BOTOX(R) (onabotulinumtoxinA) Receives U.S. Food And Drug Administration Approval For The Treatment Of Overactive Bladder For Adults Who Have An Inadequate Response To Or Are Intolerant Of An Anticholinergic Medication
The median duration for efficacy with BOTOX® at reducing urinary leakage and other symptoms of OAB in the two clinical studies was 135-168 days compared to 88-92 days with placebo based on qualification for retreatment. To qualify for retreatment, at least 12 weeks must have passed since the prior treatment, post-void residual urine volume must have been less than 200 mL and patients must have reported at least two urinary incontinence episodes over three days. BOTOX® treatment relieves OAB symptoms by temporarily calming muscle contractions by blocking the transmission of nerve impulses to the bladder muscle.
OAB Clinical Development ProgramThe FDA approval of BOTOX® was based on safety and efficacy data from two double-blind, randomized, multi-center, placebo-controlled 24-week clinical studies of 1,105 adult patients whose OAB symptoms had not been adequately managed with anticholinergic therapy, either due to lack of efficacy or intolerance of the medication. To qualify for the study, patients had to have symptoms of OAB with symptoms of urge urinary incontinence, urgency and frequency, and experience a minimum of three urinary urgency leakage (incontinence) episodes and at least 24 urination episodes (micturitions) over a three-day timeframe. Patients in the studies were randomized to receive physician-administered treatment with 100 units of BOTOX® neurotoxin (n=557) or placebo (n=548) injected directly into the detrusor (bladder) muscle. Patients were treated in the physician’s office and received a local anesthetic, with or without sedation, to numb the bladder prior to treatment with BOTOX® or placebo.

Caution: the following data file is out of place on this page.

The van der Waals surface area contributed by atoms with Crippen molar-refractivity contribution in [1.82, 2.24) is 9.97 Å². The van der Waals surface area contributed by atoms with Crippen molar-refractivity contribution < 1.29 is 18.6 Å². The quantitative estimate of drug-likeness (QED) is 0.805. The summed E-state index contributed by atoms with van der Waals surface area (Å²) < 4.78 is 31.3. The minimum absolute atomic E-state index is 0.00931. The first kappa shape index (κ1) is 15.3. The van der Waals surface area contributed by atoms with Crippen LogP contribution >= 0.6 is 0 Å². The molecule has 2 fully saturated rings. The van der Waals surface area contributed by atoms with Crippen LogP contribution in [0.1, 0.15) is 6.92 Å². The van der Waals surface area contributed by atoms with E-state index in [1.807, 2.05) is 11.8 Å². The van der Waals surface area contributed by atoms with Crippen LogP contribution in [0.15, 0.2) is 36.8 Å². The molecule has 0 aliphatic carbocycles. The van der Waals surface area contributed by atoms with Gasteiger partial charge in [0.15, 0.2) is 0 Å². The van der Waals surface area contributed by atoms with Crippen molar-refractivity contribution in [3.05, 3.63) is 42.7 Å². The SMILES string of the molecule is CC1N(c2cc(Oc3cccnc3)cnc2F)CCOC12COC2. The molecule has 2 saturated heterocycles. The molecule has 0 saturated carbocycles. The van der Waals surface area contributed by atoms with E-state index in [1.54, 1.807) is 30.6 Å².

In both clinical trials, patients treated with BOTOX® experienced a reduction of 50% or more in the frequency of daily urinary incontinence episodes from baseline compared to placebo at week 12 (reduction of 2.5 episodes from baseline of 5.5 episodes in one study and reduction of 3 episodes from baseline of 5.5 episodes in the second study for those treated with BOTOX® vs. a reduction of 0.9 episodes from a baseline of 5.1 episodes in one study and a reduction of 1.1 episodes from a baseline of 5.7 episodes in the second study for those treated with placebo). 1 In addition, approximately three times as many patients treated with BOTOX® in the clinical studies achieved a complete elimination of their leakage episodes as compared to placebo (22.9% and 31.4% achieved complete continence with BOTOX® vs. 6.5% and 10.3% with placebo at week 12 in the two clinical trials). 5 Improvements in other symptoms of overactive bladder, including urge to urinate, frequency of urination and the amount of urine voided also occurred with BOTOX® treatment compared to placebo at week 12.
In the clinical studies, the most frequently reported adverse reactions within 12 weeks of receiving BOTOX® injections included urinary tract infection (18% vs. 6% with placebo), dysuria (9% vs. 7% with placebo), which means painful or difficult urination; and urinary retention (6.5% vs. 0.4% with placebo), which is a temporary inability to fully empty the bladder requiring the use of a disposable self-catheter.
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